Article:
The importance of improving crashworthiness

This video shows what looks like a small bus plowing at high speed into the back of a line of stationary cars waiting at a highway off-ramp. Amazingly, there are said to be no serious injuries, which is what makes the accident watchable, as otherwise it would be too tragic for words.

As Jonathan Turley points out, one possible reason for the lack of fatalities in such crashes is that past lawsuits forced automakers, over their objections, to make their cars more crashworthy and thus protect occupants

Back in the 1960s Ralph Nader with his landmark book Unsafe At Any Speed and other people began demanding more safety features, starting with seat belts, so that cars that were once death traps are now so much safer. I recall a TV interview from a long time ago in which Nader pointed to all the sharp, hard, and metallic items in a car’s interior which he said were things that would kill you if you were flung against them in an accident, even if you otherwise survived the impact. When you look at the interior of cars now, you see soft, molded, collapsible materials designed to absorb the energy of the impact and crumple, rather that piercing your body and head.

The number of people worldwide whose lives have been spared as a result of these innovations is incalculable.

So thanks, Ralph. We really owe you.


  1. Pierce R. Butler says

    Just by the fact that this happened in Dallas, we can be statistically certain that some of those whose lives were saved strongly oppose government regulation of corporate design and production.

    By the fact that humans are humans, I suspect most of them still feel the same way.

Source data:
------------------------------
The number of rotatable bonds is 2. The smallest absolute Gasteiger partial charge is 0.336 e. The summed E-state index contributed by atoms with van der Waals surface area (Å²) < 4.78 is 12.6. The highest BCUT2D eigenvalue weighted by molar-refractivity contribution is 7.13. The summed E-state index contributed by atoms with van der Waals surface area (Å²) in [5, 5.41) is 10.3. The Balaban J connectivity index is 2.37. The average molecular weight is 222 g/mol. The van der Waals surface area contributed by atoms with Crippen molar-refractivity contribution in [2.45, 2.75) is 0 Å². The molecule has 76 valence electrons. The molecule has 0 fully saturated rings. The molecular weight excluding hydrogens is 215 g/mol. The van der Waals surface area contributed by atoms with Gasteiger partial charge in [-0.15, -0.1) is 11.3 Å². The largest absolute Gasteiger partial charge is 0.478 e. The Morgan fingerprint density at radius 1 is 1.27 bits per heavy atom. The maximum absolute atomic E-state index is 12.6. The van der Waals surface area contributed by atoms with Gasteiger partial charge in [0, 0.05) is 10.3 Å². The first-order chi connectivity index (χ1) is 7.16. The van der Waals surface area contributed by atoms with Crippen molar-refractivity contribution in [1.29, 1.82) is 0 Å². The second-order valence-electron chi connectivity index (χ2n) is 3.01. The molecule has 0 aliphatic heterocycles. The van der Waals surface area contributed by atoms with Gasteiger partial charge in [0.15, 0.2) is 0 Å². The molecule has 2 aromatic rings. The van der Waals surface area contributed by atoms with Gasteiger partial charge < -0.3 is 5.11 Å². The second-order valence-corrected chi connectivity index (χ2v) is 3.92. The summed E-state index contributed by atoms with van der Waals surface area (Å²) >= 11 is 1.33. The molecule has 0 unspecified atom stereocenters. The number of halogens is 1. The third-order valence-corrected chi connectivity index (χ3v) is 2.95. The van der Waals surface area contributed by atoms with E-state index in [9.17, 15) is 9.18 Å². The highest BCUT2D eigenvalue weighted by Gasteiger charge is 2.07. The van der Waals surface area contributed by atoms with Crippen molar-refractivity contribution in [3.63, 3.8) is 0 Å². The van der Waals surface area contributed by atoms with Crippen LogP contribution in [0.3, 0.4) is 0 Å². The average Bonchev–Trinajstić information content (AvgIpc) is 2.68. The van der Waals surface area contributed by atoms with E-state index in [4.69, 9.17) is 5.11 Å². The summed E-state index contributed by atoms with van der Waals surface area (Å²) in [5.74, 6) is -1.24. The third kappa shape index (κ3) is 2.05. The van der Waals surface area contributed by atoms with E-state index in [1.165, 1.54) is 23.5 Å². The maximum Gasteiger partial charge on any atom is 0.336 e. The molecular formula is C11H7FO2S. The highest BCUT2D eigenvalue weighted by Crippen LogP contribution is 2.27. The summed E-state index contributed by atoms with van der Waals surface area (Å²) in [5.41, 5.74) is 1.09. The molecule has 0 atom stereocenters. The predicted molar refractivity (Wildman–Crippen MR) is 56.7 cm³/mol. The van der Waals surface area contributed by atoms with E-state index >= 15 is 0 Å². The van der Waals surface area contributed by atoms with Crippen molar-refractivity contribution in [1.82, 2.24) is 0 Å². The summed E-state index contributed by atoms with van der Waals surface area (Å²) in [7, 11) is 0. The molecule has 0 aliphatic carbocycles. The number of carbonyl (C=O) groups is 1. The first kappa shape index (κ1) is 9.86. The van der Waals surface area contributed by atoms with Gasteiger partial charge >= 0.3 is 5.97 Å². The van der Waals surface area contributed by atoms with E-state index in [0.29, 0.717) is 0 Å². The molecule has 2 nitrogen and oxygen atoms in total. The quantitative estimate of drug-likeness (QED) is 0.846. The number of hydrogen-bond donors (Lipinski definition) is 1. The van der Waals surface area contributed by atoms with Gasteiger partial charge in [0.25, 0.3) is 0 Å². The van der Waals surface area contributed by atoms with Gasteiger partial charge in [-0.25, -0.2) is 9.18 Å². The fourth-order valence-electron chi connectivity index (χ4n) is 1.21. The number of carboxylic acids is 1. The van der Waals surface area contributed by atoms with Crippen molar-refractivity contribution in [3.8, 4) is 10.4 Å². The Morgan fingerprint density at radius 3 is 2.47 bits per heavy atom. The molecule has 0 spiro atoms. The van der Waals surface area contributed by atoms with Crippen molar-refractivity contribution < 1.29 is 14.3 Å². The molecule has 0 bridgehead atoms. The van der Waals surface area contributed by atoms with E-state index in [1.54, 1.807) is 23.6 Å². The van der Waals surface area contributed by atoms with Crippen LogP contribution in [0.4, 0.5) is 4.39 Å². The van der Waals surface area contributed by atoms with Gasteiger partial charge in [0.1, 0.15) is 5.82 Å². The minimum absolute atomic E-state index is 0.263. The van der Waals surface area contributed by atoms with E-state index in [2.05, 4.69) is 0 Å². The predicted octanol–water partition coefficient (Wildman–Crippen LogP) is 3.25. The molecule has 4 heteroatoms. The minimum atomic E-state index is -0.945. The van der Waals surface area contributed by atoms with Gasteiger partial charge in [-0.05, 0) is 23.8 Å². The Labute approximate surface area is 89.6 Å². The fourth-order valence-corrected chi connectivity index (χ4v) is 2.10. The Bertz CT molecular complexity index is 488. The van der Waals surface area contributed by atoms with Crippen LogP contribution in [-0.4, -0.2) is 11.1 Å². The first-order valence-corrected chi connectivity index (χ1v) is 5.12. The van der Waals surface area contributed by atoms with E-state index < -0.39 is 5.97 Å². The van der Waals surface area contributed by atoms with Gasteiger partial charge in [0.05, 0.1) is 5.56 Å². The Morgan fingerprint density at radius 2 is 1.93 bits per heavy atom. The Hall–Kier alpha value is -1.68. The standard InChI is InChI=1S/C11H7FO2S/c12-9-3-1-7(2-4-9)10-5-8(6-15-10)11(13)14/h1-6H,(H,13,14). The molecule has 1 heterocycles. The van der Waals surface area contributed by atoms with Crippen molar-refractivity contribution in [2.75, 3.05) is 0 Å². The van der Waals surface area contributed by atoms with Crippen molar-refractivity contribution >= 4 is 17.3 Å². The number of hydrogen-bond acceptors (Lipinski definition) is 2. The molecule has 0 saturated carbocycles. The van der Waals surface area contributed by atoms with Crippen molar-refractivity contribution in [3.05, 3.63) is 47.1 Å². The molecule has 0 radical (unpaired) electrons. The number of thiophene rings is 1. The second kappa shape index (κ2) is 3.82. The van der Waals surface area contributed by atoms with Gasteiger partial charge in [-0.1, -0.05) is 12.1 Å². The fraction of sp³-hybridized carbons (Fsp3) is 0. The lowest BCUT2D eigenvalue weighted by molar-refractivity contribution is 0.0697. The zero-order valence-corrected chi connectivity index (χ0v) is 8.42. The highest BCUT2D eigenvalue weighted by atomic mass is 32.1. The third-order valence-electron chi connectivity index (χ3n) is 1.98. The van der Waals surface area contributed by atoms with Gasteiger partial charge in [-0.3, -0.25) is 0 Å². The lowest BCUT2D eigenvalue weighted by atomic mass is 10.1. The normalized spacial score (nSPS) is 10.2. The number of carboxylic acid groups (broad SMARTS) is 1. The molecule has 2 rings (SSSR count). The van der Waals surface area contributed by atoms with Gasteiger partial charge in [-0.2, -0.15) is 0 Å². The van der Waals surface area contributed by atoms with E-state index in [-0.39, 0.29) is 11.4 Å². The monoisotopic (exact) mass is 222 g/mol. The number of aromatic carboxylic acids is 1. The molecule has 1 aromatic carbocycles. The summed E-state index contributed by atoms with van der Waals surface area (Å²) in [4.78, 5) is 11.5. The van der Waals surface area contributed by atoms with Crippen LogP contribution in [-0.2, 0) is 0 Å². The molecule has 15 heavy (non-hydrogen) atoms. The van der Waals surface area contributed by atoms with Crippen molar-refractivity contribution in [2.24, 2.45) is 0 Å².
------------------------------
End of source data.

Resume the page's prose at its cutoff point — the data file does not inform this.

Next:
2. Etienne says

    When I was younger, I bought into the (stupid?) argument that cars were safer back in the days because they didn’t turn into a pile of twisted metal sheets when they crashed.

    Then I saw a video where they crashed two cars head-on: one was a stout car about a half-century old, the other was a recent small car kinda like a Prius or a Focus. The old car survived the crash rather well: it broke up into big clusters of not-too-twisted metal that promptly impaled and crushed the crash dummies in the cabin. And true enough, the front of the new car turned into a pancake of metal and plastic, but the cabin itself was barely dented and the dummies lived to crash another day. Kinda put things back in perspective…

  3. lochaber says

    despite riding public transit, walking, and riding a bicycle for ~95% of my transportation needs, I still hear this tired old argument about old cars being ‘safer’ several times a year.

    I really don’t know what to tell these people. I want to say something along the lines of “would you rather run into a brick wall holding a 3 foot 2×4 against your sternum, or 3 feet of nested styrofoam coffee cups?”, but I’m sure even that will be lost on them.

    I want to blame this on poor science education, but I’m not sure that would change much. There’s a lot of damned kinetic energy in an automobile collision (which only increases as the vehicles increase (compact>luxury sedan>suv, etc.), and it’s gotta go someplace. better the bumper and frame of your car then your (and your passenger’s) cranium and sternum.

    There’s a reason that when they build shinguards and helmets, the soft foam goes on the inside, and the rigid shell on the outside.

  4. ImaginesABeach says

    Back in May, my minivan was t-boned by a Ford F150 extended cab pickup truck going around 45 MPH. It caused $9500 of damage to my minivan, $14,000 in damage to the truck. The passenger side tire of my minivan ended up parallel to the ground, and sent auto glass flying to all corners of the vehicle. Damage to me? I scraped my knee less than if I had tripped and falled, and I had some minor bruising from the seatbelt. Technology for the win!

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